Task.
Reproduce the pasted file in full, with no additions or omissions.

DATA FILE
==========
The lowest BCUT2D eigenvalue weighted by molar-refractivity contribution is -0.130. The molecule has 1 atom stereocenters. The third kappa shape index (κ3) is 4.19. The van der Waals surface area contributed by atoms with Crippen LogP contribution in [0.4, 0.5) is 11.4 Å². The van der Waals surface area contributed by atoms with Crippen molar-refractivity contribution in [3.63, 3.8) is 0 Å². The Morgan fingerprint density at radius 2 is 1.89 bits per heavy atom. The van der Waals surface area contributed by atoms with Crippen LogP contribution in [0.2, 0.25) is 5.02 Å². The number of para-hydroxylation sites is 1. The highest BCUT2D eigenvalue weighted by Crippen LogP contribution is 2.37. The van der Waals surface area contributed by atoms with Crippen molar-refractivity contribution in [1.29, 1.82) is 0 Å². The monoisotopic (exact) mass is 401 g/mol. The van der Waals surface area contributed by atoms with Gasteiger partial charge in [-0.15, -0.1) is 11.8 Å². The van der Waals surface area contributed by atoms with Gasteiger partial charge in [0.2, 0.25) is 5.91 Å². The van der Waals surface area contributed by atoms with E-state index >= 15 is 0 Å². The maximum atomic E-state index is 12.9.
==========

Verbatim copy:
The lowest BCUT2D eigenvalue weighted by molar-refractivity contribution is -0.130. The molecule has 1 atom stereocenters. The third kappa shape index (κ3) is 4.19. The van der Waals surface area contributed by atoms with Crippen LogP contribution in [0.4, 0.5) is 11.4 Å². The van der Waals surface area contributed by atoms with Crippen molar-refractivity contribution in [3.63, 3.8) is 0 Å². The Morgan fingerprint density at radius 2 is 1.89 bits per heavy atom. The van der Waals surface area contributed by atoms with Crippen LogP contribution in [0.2, 0.25) is 5.02 Å². The number of para-hydroxylation sites is 1. The highest BCUT2D eigenvalue weighted by Crippen LogP contribution is 2.37. The van der Waals surface area contributed by atoms with Crippen molar-refractivity contribution in [1.29, 1.82) is 0 Å². The monoisotopic (exact) mass is 401 g/mol. The van der Waals surface area contributed by atoms with Gasteiger partial charge in [-0.15, -0.1) is 11.8 Å². The van der Waals surface area contributed by atoms with Gasteiger partial charge in [0.2, 0.25) is 5.91 Å². The van der Waals surface area contributed by atoms with E-state index >= 15 is 0 Å². The maximum atomic E-state index is 12.9.